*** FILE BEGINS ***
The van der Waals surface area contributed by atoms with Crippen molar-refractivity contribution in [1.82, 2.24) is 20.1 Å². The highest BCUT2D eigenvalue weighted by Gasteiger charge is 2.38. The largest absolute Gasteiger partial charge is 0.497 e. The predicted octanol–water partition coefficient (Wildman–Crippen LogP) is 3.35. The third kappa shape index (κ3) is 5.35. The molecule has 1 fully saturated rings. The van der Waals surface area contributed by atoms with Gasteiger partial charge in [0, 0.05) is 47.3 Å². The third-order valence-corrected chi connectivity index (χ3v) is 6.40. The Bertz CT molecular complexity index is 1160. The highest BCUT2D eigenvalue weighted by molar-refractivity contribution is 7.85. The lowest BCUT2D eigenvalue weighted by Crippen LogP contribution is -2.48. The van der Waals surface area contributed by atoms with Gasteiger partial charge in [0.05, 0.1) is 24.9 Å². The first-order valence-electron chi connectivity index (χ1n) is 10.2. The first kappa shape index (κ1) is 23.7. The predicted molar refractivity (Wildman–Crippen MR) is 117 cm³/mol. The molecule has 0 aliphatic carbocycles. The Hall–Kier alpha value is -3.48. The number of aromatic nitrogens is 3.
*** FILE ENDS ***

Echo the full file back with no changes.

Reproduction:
The van der Waals surface area contributed by atoms with Crippen molar-refractivity contribution in [1.82, 2.24) is 20.1 Å². The highest BCUT2D eigenvalue weighted by Gasteiger charge is 2.38. The largest absolute Gasteiger partial charge is 0.497 e. The predicted octanol–water partition coefficient (Wildman–Crippen LogP) is 3.35. The third kappa shape index (κ3) is 5.35. The molecule has 1 fully saturated rings. The van der Waals surface area contributed by atoms with Gasteiger partial charge in [0, 0.05) is 47.3 Å². The third-order valence-corrected chi connectivity index (χ3v) is 6.40. The Bertz CT molecular complexity index is 1160. The highest BCUT2D eigenvalue weighted by molar-refractivity contribution is 7.85. The lowest BCUT2D eigenvalue weighted by Crippen LogP contribution is -2.48. The van der Waals surface area contributed by atoms with Gasteiger partial charge in [0.05, 0.1) is 24.9 Å². The first-order valence-electron chi connectivity index (χ1n) is 10.2. The first kappa shape index (κ1) is 23.7. The predicted molar refractivity (Wildman–Crippen MR) is 117 cm³/mol. The molecule has 0 aliphatic carbocycles. The Hall–Kier alpha value is -3.48. The number of aromatic nitrogens is 3.